Friday, April 15, 2016

James Review -- United States of Japan

This week I decided to review United States of Japan by Peter Tieryas.
The story is set in a timeline where Japan won World War II and conquered the US. It opens on July 1st 1948, the day the war ends, in an internment camp for Americans from Japan or with Japanese ancestry. As the war has gone badly, the treatment of the internees has grown worse, including torture and executions, and a Japanese liberation force arrives soon after the atomic strikes that end the war.
However, the former prisoners soon discover that their rescuers are just as brutal as their former captors. The story then follows a couple from the camp on their journey to their former home, only to discover it was destroyed in a nuclear blast.
The tale then jumps forward four decades to Beniko Ishimura, the son of said couple. Beniko is widely known for having betrayed the treason of his parents to the government, and is an officer assigned to censoring portical--their counterpart to computers--games. Dissidents have launched a new game based in a version of World War II that matches that our own history, apparently created by General Mutsuraga, a renowned game programmer whose simulation software is widely used in military planning.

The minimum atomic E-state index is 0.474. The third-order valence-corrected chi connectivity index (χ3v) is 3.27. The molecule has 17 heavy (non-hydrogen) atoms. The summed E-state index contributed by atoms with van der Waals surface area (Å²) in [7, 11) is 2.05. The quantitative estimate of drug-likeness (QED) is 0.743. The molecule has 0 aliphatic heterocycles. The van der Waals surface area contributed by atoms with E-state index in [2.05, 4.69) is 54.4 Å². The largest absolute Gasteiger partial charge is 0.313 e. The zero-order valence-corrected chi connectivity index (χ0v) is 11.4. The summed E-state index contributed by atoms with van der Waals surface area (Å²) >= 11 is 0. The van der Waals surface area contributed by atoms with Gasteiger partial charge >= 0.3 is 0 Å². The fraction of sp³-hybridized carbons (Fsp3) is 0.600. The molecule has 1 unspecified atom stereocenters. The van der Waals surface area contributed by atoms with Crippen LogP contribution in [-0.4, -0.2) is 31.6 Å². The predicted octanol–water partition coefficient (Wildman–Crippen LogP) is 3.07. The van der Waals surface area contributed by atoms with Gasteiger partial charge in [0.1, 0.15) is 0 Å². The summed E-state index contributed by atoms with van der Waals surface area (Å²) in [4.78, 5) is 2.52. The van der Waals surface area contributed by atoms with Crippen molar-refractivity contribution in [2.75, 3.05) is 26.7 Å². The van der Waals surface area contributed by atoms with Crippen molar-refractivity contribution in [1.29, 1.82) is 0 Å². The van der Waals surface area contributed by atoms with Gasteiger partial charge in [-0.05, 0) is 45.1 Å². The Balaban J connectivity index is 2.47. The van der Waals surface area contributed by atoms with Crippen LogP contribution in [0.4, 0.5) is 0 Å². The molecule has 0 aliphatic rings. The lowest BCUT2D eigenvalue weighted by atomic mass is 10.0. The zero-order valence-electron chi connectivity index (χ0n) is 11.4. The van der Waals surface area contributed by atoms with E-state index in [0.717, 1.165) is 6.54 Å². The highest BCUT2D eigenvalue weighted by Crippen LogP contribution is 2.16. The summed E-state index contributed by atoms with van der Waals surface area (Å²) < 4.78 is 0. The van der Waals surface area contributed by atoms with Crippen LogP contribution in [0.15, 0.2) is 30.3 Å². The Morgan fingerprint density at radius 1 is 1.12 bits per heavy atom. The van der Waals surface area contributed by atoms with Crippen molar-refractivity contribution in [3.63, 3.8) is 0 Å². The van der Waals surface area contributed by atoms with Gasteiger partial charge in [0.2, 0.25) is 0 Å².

Beniko and Tokko agent Akiko Tsukino set out to find the renegade general, whose daughter, a close friend of Beniko’s, had recently committed suicide. Eventually, their journey takes them into the depths of the new world’s society, including a variety of horrible biological experiments, before they are captured by the rebels. Akiko is tortured and maimed while Beniko tries to negotiate with the rebels.
There is then a flash back to the San Diego Uprising ten years prior to the main story. Major Wakana, later to become a general, is seeking to bring a peaceful end to the fighting, but then Lieutenant Colonel Mutsuraga put vengeance for his wife’s affair with one of the rebel leaders above all else and while Wakana, aided by Beniko, was able to stop one strike, he couldn’t halt a second or the bloodbath that followed.
In the present, despite the torture she suffered, Akiko is suspected of being a traitor and Beniko rescues her from government agents. Left with no other way to redeem themselves, the duo sets out for the ruins of San Diego to find Mutsuraga. But they face many dangers along the way, including a squadron of military mecha, and a game tournament where losers are executed. And even if they survive that, the true secret behind the illegal game awaits them…
I give the book  7.5 out of 10. It doe a great job of blending a manga-style setting with pieces of novels like 1984 and Brave New World. However while it does a good job explaining where its history diverged from ours, with Germany and Japan teaming up against the Soviet Union before moving on to the US, there are a number of technological changes from the 1940s, and some changes in Japanese society, like female soldiers in combat roles in the 40s, that are left utterly unexplained.

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